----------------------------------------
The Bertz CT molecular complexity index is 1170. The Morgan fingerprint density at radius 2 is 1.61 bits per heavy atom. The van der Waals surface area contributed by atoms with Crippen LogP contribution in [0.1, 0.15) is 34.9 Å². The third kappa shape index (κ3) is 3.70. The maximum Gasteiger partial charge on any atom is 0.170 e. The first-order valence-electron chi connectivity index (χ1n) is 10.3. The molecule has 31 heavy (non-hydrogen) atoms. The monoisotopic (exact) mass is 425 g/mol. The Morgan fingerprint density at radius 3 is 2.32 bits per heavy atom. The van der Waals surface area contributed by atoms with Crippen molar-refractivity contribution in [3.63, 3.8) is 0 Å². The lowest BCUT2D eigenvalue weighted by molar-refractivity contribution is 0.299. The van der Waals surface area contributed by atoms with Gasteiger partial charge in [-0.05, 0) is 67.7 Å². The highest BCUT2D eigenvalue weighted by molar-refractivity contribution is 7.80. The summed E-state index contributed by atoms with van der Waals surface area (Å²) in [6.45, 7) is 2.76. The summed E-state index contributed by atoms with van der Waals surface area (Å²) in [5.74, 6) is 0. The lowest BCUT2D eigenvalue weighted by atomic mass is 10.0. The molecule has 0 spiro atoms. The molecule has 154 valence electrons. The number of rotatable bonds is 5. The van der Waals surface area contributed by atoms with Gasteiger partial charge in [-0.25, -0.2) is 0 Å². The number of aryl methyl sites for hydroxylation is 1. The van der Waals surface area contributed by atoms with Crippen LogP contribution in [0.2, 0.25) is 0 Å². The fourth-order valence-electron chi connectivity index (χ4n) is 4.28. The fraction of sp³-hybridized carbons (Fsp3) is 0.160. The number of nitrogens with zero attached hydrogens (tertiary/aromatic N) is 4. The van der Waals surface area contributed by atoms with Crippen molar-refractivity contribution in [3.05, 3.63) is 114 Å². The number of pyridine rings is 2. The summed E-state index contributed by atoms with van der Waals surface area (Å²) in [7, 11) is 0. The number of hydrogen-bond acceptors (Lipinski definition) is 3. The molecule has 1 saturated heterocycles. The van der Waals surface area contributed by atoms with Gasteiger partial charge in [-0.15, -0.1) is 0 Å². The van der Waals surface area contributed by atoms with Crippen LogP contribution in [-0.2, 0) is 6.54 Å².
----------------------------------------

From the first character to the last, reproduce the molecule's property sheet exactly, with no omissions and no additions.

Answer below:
The Bertz CT molecular complexity index is 1170. The Morgan fingerprint density at radius 2 is 1.61 bits per heavy atom. The van der Waals surface area contributed by atoms with Crippen LogP contribution in [0.1, 0.15) is 34.9 Å². The third kappa shape index (κ3) is 3.70. The maximum Gasteiger partial charge on any atom is 0.170 e. The first-order valence-electron chi connectivity index (χ1n) is 10.3. The molecule has 31 heavy (non-hydrogen) atoms. The monoisotopic (exact) mass is 425 g/mol. The Morgan fingerprint density at radius 3 is 2.32 bits per heavy atom. The van der Waals surface area contributed by atoms with Crippen molar-refractivity contribution in [3.63, 3.8) is 0 Å². The lowest BCUT2D eigenvalue weighted by molar-refractivity contribution is 0.299. The van der Waals surface area contributed by atoms with Gasteiger partial charge in [-0.05, 0) is 67.7 Å². The highest BCUT2D eigenvalue weighted by molar-refractivity contribution is 7.80. The summed E-state index contributed by atoms with van der Waals surface area (Å²) in [6.45, 7) is 2.76. The summed E-state index contributed by atoms with van der Waals surface area (Å²) in [5.74, 6) is 0. The lowest BCUT2D eigenvalue weighted by atomic mass is 10.0. The molecule has 0 spiro atoms. The molecule has 154 valence electrons. The number of rotatable bonds is 5. The van der Waals surface area contributed by atoms with Gasteiger partial charge in [-0.25, -0.2) is 0 Å². The number of aryl methyl sites for hydroxylation is 1. The van der Waals surface area contributed by atoms with Crippen LogP contribution in [0.2, 0.25) is 0 Å². The fourth-order valence-electron chi connectivity index (χ4n) is 4.28. The fraction of sp³-hybridized carbons (Fsp3) is 0.160. The number of nitrogens with zero attached hydrogens (tertiary/aromatic N) is 4. The van der Waals surface area contributed by atoms with Crippen molar-refractivity contribution in [3.05, 3.63) is 114 Å². The number of pyridine rings is 2. The summed E-state index contributed by atoms with van der Waals surface area (Å²) in [7, 11) is 0. The number of hydrogen-bond acceptors (Lipinski definition) is 3. The molecule has 1 saturated heterocycles. The van der Waals surface area contributed by atoms with Gasteiger partial charge in [-0.15, -0.1) is 0 Å². The van der Waals surface area contributed by atoms with Crippen LogP contribution in [-0.2, 0) is 6.54 Å².